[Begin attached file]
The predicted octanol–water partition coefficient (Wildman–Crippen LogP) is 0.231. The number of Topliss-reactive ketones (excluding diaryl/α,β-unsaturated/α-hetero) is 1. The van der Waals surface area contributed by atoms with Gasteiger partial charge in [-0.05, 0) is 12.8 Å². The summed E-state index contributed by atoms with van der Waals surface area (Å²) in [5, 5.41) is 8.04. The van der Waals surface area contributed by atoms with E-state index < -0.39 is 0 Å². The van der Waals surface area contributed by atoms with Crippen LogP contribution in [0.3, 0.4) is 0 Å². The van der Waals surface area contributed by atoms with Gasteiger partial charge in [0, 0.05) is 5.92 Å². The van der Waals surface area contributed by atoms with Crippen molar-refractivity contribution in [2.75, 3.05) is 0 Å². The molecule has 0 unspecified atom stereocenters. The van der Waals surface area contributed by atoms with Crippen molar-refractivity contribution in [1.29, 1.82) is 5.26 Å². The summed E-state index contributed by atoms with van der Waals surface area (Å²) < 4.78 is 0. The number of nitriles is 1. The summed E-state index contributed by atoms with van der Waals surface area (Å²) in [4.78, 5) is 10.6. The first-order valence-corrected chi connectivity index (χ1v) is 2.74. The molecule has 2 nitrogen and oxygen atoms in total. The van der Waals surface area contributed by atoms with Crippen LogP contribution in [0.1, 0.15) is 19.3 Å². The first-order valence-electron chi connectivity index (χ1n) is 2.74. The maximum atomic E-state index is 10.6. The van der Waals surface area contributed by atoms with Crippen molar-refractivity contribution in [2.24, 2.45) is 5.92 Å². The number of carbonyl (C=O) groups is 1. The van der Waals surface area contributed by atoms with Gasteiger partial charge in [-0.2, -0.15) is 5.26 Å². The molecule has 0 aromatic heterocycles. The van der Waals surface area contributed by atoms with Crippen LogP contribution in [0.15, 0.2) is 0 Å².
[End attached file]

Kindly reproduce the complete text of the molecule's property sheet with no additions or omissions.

The predicted octanol–water partition coefficient (Wildman–Crippen LogP) is 0.231. The number of Topliss-reactive ketones (excluding diaryl/α,β-unsaturated/α-hetero) is 1. The van der Waals surface area contributed by atoms with Gasteiger partial charge in [-0.05, 0) is 12.8 Å². The summed E-state index contributed by atoms with van der Waals surface area (Å²) in [5, 5.41) is 8.04. The van der Waals surface area contributed by atoms with E-state index < -0.39 is 0 Å². The van der Waals surface area contributed by atoms with Crippen LogP contribution in [0.3, 0.4) is 0 Å². The van der Waals surface area contributed by atoms with Gasteiger partial charge in [0, 0.05) is 5.92 Å². The van der Waals surface area contributed by atoms with Crippen molar-refractivity contribution in [2.75, 3.05) is 0 Å². The molecule has 0 unspecified atom stereocenters. The van der Waals surface area contributed by atoms with Crippen molar-refractivity contribution in [1.29, 1.82) is 5.26 Å². The summed E-state index contributed by atoms with van der Waals surface area (Å²) < 4.78 is 0. The number of nitriles is 1. The summed E-state index contributed by atoms with van der Waals surface area (Å²) in [4.78, 5) is 10.6. The first-order valence-corrected chi connectivity index (χ1v) is 2.74. The molecule has 2 nitrogen and oxygen atoms in total. The van der Waals surface area contributed by atoms with Crippen LogP contribution in [0.1, 0.15) is 19.3 Å². The first-order valence-electron chi connectivity index (χ1n) is 2.74. The maximum atomic E-state index is 10.6. The van der Waals surface area contributed by atoms with Crippen molar-refractivity contribution in [2.24, 2.45) is 5.92 Å². The number of carbonyl (C=O) groups is 1. The van der Waals surface area contributed by atoms with Gasteiger partial charge in [-0.2, -0.15) is 5.26 Å². The molecule has 0 aromatic heterocycles. The van der Waals surface area contributed by atoms with Crippen LogP contribution in [0.15, 0.2) is 0 Å².